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The $400 Blade of Grass and Other Surprises

By Kim Everson, DVM


Years ago a senior-aged female indoor-outdoor kitty (let’s call her Claire) was brought to the veterinary clinic where I worked because she had recently begun sneezing and gagging. Her breathing was ragged and she was reluctant to eat. She looked absolutely miserable. Her examination suggested a upper respiratory infection possibly with secondary pneumonia. It was clear she had an infection, but her symptoms were strangely severe and sudden. 

Because Claire spent time outside unsupervised, we checked to make sure she hadn’t been exposed to two important feline viruses — feline immunodeficiency virus (FIV) and feline leukemia virus (FeLV) — which can lower the immune system causing various symptoms of illness including a common cold. Some FeLV+ and/or FIV+ cats live their entire lives without being ravaged by the effects of these contagious viruses, while others succumb to secondary infections or cancer. Fortunately, Claire tested negative for exposure to these viruses.
Next we ran comprehensive blood work on Claire. In cats, organ disease such as kidney or liver failure can compromise the immune system enough to cause symptoms of a cold. Cats often hide early symptoms of organ dysfunction, perhaps just vomiting periodically, and then are presented to their veterinarian “suddenly” very sick when their body can’t compensate for the changes any longer. Happily, Claire’s blood work showed no evidence of kidney or liver failure. Her electrolytes were mildly abnormal, probably owing to her reluctance to eat and drink. But surprisingly her white blood cell count was not out of whack as expected with an infection of the magnitude suggested clinically.
Desperate for clues, screening chest and abdominal radiographs (a.k.a x-rays) where taken, but they showed nothing beyond some mild aging changes. Claire was now breathing with her mouth open and drooling, a terrible finding in a sick feline. Our options included starting supportive care and antibiotics while adopting a “watch and see” approach, or sedating Claire for a look in the back of her throat. At this point, I feared an obstructive tumor or polyp in the back of her throat or near her vocal cords, but Claire was not allowing a good look. More than anything, Claire’s owners wanted an answer. Anesthesia on a sick animal is risky, especially one that appears to be going downhill, but we had exhausted on Claire all other diagnostic methods readily available.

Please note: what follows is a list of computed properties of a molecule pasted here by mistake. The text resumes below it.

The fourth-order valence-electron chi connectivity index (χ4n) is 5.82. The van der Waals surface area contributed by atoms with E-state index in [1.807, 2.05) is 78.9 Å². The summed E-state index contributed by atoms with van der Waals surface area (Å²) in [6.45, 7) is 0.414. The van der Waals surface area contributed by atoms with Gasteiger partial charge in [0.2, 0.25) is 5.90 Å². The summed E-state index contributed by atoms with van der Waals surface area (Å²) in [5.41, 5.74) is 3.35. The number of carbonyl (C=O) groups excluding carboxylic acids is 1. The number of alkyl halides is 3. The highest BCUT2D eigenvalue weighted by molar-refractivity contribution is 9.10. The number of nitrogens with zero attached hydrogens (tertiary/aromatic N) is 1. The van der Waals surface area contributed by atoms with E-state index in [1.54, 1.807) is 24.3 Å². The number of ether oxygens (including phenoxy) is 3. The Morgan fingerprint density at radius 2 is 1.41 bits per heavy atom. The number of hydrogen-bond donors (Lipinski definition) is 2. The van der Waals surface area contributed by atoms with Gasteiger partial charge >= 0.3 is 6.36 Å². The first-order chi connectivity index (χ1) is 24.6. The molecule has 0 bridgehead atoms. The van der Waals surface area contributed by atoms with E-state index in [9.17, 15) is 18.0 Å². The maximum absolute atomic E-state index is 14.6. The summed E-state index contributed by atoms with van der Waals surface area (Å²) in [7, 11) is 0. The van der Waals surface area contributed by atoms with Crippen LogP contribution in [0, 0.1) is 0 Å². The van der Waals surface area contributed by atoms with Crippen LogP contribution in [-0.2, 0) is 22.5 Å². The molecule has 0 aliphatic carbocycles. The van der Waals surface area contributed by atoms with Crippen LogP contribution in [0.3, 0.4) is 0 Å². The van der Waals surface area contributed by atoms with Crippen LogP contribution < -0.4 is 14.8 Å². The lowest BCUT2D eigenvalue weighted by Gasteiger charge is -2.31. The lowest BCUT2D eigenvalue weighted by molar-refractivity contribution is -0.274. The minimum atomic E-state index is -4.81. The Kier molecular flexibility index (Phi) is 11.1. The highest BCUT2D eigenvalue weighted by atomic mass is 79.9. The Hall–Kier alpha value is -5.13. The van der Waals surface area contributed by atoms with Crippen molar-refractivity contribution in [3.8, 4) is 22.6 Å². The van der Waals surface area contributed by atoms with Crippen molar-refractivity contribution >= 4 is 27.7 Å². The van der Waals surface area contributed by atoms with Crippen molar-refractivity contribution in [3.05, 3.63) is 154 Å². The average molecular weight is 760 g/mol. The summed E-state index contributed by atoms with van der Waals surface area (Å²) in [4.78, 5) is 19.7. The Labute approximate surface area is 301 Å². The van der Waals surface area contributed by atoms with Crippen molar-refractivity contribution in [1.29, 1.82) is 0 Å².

While Claire was sedated, I quickly evaluated her oral cavity (normal), epiglottis and vocal cords (normal) and probed around under her soft palate. Ah-ha! Something unexpected… something green and covered in phlegm was tucked up behind her soft palate. Gently I grasped the green foreign object with forceps and pulled it out. It was instantly obvious to the little crowd of astounded veterinary staff gathered around Claire that a blade of grass–a wide sturdy blade of crab grass–was the culprit. I found no tumors or abscesses or other problems in Claire’s throat. She woke up quickly, and her relief at having the offending foreign body removed was immediate and obvious!
This winter, I was plagued by a similarly confounding case. A young spaniel named Trixie* appeared to have stepped on something buried in the snow and was limping on her front leg. A tiny healing scab was found on the bottom of her paw. A radiograph showed nothing but a little gas in the tissue between her toes, consistent with infection trapped under the skin. Antibiotic and anti-inflammatory therapy helped a little, but then Trixie’s  foot would blow up with blister-like abscesses and bleed. We cultured the discharge to make sure our antibiotic choice was appropriate (it was), and checked a sample under the microscope to determine if there was a more insidious cause for the unrelenting swelling like cancer (it wasn’t). Because Trixie wasn’t getting any better, we debated exploratory surgery on her foot and removal of the blisters for testing. Surgery on feet and toes can be awful because there is no loose skin left to close the wound; therefore, diligent aftercare is required on the part of the owners. 
A post-operative photo of Trixie’s paw with a
drain in place. Note the size of the thorn
compared to a penny! Next to the thorn is a fleck
of thorn material similar to what the owners
noticed at home.

One day Trixie’s owners noticed a fleck of black foreign material oozing from between her toes and we bit the bullet on surgery. As I cut into the blisters, a small amount of pus and a lot of scar tissue met my scalpel blade. Another fleck of black material oozed out. I dug deeper and suddenly bumped into a firm black object. I grasped a visible portion with a forceps and pulled. And pulled. And pulled! Finally, a thorn the size of a small twig emerged! Trixie is now recuperating from surgery, and our biggest challenge will be keeping her quiet long enough to allow the wound to heal. 

All medical cases are puzzles that beg to be solved. Some are simple wooden cutouts easily fixed, but some are 1000-piece photomosaic jigsaws of dizzying complexity that take a lot of time and persistence to put together. Working through cases like Claire’s and Trixie’s can be frustrating but the results are incredibly satisfying and unforgettable.

* Name changed to protect privacy.

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